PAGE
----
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Ortt, Maziarz plead not guilty to campaign finance charges

Posted at 8:22 PM, Mar 22, 2017
and last updated 2017-03-23 15:29:02-04

State senator Robert Ortt and former state senator George Maziarz have pleaded not guilty to felony election law violations in connection to political campaign donations.

The indictments follow an investigation by the State Attorney General Eric Schneiderman's office into Ortt, Maziarz, and former Niagara County Republican Chairman Henry Wojtaszek.

Schneiderman says Ortt laundered political donations that were supposed to fund campaigns to personally enrich Ortt and his wife while he served as Mayor of North Tonawanda.

Schneiderman accuses them of using political consulting firms as "pass-through entities" to disguise the scheme.

According to the attorney general, Ortt took part in the illegal scheme "to pad his taxpayer-funded salary" in order to make up for a loss of $5,000 in salary when he moved from clerk and treasurer to North Tonawanda mayor.

Ortt's spokeswoman, Andrea Bozek, says the senator's wife was hired to perform graphic design work, but Schneiderman says "she performed no actual work." The alleged payments from 2010 to 2014 added up to approximately $21,500.

Ortt pleaded not guilty to all three felony counts of offering a false instrument for filing Thursday morning. He is due back in court in May. If convicted, he faces a maximum sentence of one and one-third to four years on each count.

Ortt was released on his own recognizance and says he plans to continue his work in the senate while he fights these charges.

Maziarz, the longtime state senator from Niagara County whom Ortt succeeded, also pleaded not guilty Thursday to five counts of election law violations. He also faces one and one-third to four years on each count if convicted.

Unlike Ortt who entered court through the front door of Albany County Court, Maziarz entered through a back door and avoided reporters.

Maziarz is accused of using money from his own campaign and from the Niagara County Republican Committee to make secret payments to a former senate staffer who left government service during charges of sexual harassment.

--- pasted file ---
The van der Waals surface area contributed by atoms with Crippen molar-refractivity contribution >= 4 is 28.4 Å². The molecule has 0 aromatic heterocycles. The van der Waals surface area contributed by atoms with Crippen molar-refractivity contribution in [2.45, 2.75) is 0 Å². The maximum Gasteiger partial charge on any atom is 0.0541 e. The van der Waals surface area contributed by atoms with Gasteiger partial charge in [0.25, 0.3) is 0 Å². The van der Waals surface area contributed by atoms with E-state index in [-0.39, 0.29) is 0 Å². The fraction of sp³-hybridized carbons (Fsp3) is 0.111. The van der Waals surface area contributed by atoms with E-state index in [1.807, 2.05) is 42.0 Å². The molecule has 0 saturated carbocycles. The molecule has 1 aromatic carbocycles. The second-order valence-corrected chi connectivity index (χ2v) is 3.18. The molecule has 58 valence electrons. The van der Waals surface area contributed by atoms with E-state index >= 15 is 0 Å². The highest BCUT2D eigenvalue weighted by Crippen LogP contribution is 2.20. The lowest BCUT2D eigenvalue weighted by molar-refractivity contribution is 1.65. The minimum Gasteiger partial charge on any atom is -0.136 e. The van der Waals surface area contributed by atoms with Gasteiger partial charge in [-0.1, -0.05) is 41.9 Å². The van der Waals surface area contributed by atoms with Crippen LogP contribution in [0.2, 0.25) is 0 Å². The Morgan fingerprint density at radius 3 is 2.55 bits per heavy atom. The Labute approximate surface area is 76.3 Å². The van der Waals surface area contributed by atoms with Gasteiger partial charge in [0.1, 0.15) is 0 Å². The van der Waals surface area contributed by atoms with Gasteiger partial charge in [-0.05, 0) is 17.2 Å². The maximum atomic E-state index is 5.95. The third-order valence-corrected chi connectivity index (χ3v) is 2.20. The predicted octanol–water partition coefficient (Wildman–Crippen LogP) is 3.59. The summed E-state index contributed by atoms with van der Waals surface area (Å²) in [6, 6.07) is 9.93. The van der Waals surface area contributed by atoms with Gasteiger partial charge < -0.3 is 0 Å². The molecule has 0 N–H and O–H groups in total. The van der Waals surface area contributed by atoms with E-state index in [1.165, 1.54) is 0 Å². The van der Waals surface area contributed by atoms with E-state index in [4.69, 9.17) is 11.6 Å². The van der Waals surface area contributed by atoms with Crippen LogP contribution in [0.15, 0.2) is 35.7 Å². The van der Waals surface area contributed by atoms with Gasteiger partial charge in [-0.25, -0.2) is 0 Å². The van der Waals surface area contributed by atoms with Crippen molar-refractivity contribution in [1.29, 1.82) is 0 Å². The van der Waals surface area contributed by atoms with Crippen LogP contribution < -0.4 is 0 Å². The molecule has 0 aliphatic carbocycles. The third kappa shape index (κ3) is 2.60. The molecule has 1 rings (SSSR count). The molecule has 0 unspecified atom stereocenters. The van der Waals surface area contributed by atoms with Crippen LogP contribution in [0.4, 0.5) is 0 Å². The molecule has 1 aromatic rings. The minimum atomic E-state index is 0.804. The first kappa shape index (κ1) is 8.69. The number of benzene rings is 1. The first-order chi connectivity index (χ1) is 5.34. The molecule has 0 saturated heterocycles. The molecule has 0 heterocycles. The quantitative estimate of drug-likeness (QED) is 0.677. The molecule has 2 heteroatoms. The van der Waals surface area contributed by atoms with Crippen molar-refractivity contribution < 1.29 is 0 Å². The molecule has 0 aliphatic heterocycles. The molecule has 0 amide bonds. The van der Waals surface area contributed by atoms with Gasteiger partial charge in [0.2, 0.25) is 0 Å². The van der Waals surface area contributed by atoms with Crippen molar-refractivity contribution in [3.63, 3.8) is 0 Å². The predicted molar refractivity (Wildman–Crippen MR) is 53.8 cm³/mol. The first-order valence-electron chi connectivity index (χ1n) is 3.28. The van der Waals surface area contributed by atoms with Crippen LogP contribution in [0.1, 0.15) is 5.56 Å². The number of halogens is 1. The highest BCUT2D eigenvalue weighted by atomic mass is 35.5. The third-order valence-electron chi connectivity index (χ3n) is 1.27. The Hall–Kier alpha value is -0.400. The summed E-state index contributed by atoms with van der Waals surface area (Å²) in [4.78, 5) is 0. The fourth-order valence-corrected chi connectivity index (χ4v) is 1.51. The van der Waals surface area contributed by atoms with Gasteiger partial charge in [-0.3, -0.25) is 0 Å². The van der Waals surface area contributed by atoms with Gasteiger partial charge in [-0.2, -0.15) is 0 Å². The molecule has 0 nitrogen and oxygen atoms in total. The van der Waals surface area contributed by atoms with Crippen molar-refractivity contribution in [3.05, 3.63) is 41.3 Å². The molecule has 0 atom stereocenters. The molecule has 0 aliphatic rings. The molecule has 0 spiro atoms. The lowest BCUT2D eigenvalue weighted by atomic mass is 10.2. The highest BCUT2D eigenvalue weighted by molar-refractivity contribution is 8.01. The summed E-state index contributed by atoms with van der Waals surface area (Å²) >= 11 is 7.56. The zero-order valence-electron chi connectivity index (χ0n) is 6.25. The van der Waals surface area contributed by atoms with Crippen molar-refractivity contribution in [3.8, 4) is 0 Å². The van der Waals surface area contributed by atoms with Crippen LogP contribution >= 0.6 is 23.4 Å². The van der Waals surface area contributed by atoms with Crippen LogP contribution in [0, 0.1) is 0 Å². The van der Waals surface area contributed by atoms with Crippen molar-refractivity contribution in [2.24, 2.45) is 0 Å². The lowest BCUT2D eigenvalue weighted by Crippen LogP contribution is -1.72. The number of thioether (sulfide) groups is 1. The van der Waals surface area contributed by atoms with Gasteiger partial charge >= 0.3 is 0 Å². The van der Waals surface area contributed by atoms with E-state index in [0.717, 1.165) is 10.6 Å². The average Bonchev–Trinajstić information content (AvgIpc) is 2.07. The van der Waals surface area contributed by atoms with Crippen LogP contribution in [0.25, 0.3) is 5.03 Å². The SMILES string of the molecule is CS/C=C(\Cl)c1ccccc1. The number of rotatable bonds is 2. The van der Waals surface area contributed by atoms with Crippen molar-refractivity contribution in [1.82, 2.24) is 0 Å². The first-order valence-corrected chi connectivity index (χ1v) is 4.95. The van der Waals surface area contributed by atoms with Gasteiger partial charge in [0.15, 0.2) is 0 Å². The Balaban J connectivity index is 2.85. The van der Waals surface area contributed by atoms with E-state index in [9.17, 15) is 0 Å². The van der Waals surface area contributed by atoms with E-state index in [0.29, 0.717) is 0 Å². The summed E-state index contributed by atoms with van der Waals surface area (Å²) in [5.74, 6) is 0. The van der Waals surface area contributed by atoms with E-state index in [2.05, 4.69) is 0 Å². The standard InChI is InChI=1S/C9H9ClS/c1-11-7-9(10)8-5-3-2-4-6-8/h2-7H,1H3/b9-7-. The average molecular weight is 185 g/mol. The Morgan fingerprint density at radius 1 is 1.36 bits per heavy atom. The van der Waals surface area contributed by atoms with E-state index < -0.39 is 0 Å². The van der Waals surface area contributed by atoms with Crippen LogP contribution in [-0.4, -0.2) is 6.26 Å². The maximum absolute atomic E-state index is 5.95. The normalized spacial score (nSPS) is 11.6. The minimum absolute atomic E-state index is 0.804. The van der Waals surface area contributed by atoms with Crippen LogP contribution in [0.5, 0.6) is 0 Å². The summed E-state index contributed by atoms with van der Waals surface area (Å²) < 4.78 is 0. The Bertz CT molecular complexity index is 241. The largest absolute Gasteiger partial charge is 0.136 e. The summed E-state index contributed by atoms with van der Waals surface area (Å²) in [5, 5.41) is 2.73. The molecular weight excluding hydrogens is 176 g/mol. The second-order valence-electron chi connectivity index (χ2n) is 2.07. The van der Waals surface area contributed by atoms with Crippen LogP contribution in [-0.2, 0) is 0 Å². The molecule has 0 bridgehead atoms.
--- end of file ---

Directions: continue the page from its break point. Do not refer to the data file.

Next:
Ultimately, this staffer was paid $49,000 in 2012 and $46,000 in 2013-2014. To hide these payments, Maziarz and others falsely reported expenses on five different filings with the New York State Board of Elections. The filings showed payments made to pass-through entities, not the staff member.

Stephen Coffey, Ortt's attorney, says he is not sure how the charges against Ortt are connected to Maziarz.

"I have no idea why the hell he's here," Coffey said.

Ortt issued a statement on Wednesday evening, in which he accused Schneiderman of pursuing a political agenda.

"One thing is clear: the only reason I am included in this is to make their case politically appealing. As multiple news organizations have documented, Eric Schneiderman has been obsessed with using his political office to persecute his political enemies and protect his political allies," Ortt said.

He reiterated this message after court Thursday morning.

Coffey says Ortt testified before the grand jury on Wednesday "freely and voluntarily" and was never given the opportunity to see the document he was indicted on before court.

"This is all manufactured by the Attorney General of the State of New York who apparently thinks that his row to the governorship is going to be the path to Elliot Spitzer, which will probably end up in the same barrel."

But Schneiderman says he holding those responsible accountable for their wrong doings. He also prosecuted Democratic political figures in the past.

"No-show jobs and secret payments are the lifeblood of public corruption," Schneiderman says. "New Yorkers deserve full and honest disclosures by their elected officials - not the graft and shadowy payments uncovered by our investigation. These allegations represent a shameful breach of the public trust - and we will hold those responsible to account."

Coffey said Thursday morning that Ortt "did not sign the document, he didn't author the document, he didn't read the document, he wasn't aware of that document...he knew nothing about this document."

Ortt is fighting the charges.

7 Eyewitness News spoke Wednesday night with Patrick Brown, an attorney who is representing Wojtaszek.

Brown confirmed that Wojtaszek pleaded guilty Wednesday in Albany to a misdemeanor election law violation relating to campaign filings that were made in 2012-13.

The campaign filings involved the labeling of contributions that were paid to subcontractors, he said.

He said the criminal offense did not require fingerprinting or a mugshot to be taken.

Brown added that Wojtaszek is likely to receive a fine for the activity.